NH House OKs family medical leave program

Bill creates state-run insurance plan with opt-out provision

The NH House approved a measure creating a paid family and medical leave insurance program on a 183-151 vote, despite warnings that such a program is an “income tax” and “unsustainable” because it wouldn't be mandatory.

House Bill 628 would set up a state-run family and medical leave insurance program, operating similarly to unemployment insurance. The bill would create a fund to pay workers who need to care for a sick relative or child, or to recover from an illness themselves. They would receive 60 percent of their salary for a maximum of 12 weeks.

All workers would pay a half-percent of their salary into the fund, unless they opt out of both the payment and the benefits.

That opt-out provision makes it different from other states that started mandatory paid leave programs, such as California and New Jersey. Under the New Hampshire bill, the employee would have only one chance to opt out. They could however opt in annually.

“This is an income tax disguised as a premium, “ said Rep. Leonard Turcotte, R-Barrington.

However the opt-out provision would make it possible for people to game the system, which would make the program an “abject financial failure,” he added.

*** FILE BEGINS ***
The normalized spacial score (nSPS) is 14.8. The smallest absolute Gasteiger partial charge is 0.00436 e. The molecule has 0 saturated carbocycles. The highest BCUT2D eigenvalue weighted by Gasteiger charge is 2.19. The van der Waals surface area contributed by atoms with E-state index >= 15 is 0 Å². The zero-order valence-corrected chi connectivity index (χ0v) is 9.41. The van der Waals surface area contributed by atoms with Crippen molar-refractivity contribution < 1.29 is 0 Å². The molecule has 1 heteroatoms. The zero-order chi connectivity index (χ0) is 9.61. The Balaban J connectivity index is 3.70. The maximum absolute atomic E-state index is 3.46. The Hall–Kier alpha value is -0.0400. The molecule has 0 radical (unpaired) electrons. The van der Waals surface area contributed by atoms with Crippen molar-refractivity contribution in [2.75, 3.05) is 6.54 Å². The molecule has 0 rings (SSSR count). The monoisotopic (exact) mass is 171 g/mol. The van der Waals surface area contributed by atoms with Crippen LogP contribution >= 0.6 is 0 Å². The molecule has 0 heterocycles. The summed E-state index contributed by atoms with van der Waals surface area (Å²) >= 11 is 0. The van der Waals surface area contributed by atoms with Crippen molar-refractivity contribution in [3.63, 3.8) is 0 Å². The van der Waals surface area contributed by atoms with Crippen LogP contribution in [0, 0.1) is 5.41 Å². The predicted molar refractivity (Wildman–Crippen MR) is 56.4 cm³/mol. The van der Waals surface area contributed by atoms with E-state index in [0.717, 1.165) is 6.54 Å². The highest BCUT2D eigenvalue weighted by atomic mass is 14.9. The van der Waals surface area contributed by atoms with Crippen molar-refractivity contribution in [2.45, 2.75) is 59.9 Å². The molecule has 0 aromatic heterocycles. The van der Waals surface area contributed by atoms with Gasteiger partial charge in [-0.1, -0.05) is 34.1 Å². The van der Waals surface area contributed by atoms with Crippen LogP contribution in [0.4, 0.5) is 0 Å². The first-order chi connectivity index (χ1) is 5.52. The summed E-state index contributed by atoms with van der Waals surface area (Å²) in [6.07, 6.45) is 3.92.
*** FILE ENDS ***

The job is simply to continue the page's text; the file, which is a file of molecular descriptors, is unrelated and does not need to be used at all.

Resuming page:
The House Labor Committee chose the opt-put provision because many people in the business community insisted on a voluntary program, whereas making it too easy to come and go would undermine the program’s financial viability.

The important thing is to be able to provide an insurance policy that most employers can’t afford, said Douglas Ley, D-Jaffrey. For employees, it would help them deal with “the difficult wrenching decision of whether I continue to work and neglect my elderly parent or quit to provide care. This helps them at virtually no cost to the employer.”

The bill still has a long way to go. House Speaker Gene Chandler, R-Bartlett, assigned it to the House Commerce Committee, where it is expected to face a tough battle. It would then go before the full House again before returning to the Senate.

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